The culture of Nepal encompasses the various cultures belonging to the 125 distinct ethnic groups present in Nepal. The culture of Nepal is expressed through music and dance; art and craft; folklore; languages and literature; philosophy and religion; festivals and celebration; foods and drinks.
The Federal Democratic Republic of Nepalis a rich country in terms of cultural heritage. Nepalese culture represents a fusion of Indo-Aryan and Tibeto-Mongolian influences
Customs and traditions differ from one part of Nepal to another. The capital city Kathmandu enjoys a rich tapestry of cultures blending to form a national identity. Kathmandu Valley has served as the country’s cultural metropolis since the unification of Nepal in the 18th Century. A prominent factor in a Nepali’s everyday life is religion.
Nepal is a country of several indigenous and ethnic groups that have distinct arts, cultures, and religions. Adding color to the lives of Nepalis are festivals the year round which they celebrate with much pomp and ceremony. Food plays an important role in the celebration of these festivals.
Dance and Music
Legends state that dances in the Indian subcontinent originated in the abode of Lord Shiva — the Himalayas and the Himalayan Kingdom of Nepal — where he performed the tandava dance. This indicates that dance traditions of Nepal are very ancient. With altitudes and ethnicity, the dances of Nepal slightly change in style as well as in the costumes. The Dishka, a dance performed at weddings, includes intricate footwork and arm movements.
Languages and Literature
As per the 2011 census, 123 languages are spoken in Nepal. Nepal’s linguistic heritage has evolved from three major language groups: Indo-Aryan, Tibeto-Burman, and indigenous. The major languages of Nepal (percent spoken as mother tongue) are Nepali (44.6%), Maithili (11.7%), Bhojpuri (6%), Tharu (5.8%), Tamang (5.1%), Nepal Bhasa (3.2%), Magar (3%) and Bajjika (3%).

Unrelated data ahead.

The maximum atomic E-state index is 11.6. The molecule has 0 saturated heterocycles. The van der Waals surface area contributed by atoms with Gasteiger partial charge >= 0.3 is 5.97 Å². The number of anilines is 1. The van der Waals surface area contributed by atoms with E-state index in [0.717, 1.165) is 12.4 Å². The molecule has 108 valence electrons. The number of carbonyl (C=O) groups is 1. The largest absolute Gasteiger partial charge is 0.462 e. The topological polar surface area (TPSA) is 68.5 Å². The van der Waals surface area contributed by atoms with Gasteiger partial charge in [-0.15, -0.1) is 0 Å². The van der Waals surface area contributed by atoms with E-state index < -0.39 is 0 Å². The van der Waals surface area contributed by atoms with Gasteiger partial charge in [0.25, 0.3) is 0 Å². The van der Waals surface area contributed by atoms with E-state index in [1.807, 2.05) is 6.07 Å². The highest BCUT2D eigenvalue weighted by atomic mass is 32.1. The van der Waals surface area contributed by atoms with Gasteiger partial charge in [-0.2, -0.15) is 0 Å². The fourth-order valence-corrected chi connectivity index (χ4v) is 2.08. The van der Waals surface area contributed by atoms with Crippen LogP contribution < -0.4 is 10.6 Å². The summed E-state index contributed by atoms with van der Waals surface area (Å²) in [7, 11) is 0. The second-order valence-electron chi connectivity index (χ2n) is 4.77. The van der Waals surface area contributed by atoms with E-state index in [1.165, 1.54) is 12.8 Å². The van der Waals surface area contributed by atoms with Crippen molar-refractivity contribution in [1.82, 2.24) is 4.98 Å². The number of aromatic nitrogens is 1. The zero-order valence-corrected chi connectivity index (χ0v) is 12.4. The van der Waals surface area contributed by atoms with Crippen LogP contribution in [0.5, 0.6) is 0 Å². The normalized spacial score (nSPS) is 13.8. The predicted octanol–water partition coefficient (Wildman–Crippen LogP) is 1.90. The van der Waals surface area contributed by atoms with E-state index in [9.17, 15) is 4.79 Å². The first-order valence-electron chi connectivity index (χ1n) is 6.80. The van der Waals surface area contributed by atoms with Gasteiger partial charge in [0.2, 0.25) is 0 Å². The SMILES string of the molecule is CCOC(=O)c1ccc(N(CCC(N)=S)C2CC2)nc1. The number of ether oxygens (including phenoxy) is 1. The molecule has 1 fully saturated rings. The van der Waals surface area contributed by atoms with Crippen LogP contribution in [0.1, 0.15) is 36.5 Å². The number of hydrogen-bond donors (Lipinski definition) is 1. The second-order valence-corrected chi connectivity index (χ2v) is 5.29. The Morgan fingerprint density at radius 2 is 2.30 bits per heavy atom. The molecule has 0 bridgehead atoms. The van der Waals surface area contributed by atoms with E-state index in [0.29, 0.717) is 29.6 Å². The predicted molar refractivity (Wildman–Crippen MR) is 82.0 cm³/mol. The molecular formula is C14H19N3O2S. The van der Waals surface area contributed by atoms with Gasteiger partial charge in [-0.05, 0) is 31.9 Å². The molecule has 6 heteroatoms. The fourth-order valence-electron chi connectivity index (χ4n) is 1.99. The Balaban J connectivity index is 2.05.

The official language of Nepal is Nepali, formerly called Khas-Kura, then Gorkhali. According to the 2011 national census, the percentage of Nepali speaking people is about 44.6%. Maithili is the second most spoken language in Nepal at 11.67%.
Religions and Philosophy
Hindu and Buddhist traditions in Nepal go back more than two millennia. In Lumbini, Buddha was born, and Pashupatinath temple, Kathmandu, is an old and famous Shiva temple of Hindus. Nepal has several other temples and Buddhist monasteries, as well as places of worship of other religious groups. Traditionally, Nepalese philosophical thoughts are ingrained with the Hindu and Buddhist philosophical ethos and traditions
Architecture and Archeology
Nepal Sumpada Sangha (Nepal Heritage Society) has compiled an inventory of 1,262 significant architectural and archeological sites in Nepal outside Kathmandu Valley. Nepali art is as old as Nepali culture despite the fact that we can only find the sculptures of fourth century A.D., the point of time in Lichchhabi period.
Festivals and celebrations
Several of the festivals of Nepal last from one to several days. Dashain & Tihar are the longest and the most important festival in Nepal. Generally Dashain falls in late September to mid-October, right after the end of the monsoon season. It is “a day of Victory over Demons”. The Newars celebrate the festival as Mohani. Tihar or Swanti and Chhath are other important festivals in Nepal. New Year’s Day of the lunar calendar Nepal Sambat occurs at this time.
Sherpas, mostly located at higher altitudes and in the Mount Everest region, celebrate Mani Rimdu, for the good of the world. Most festivals include dancing and music, and a variety of foods are consumed during festivals and on special occasions.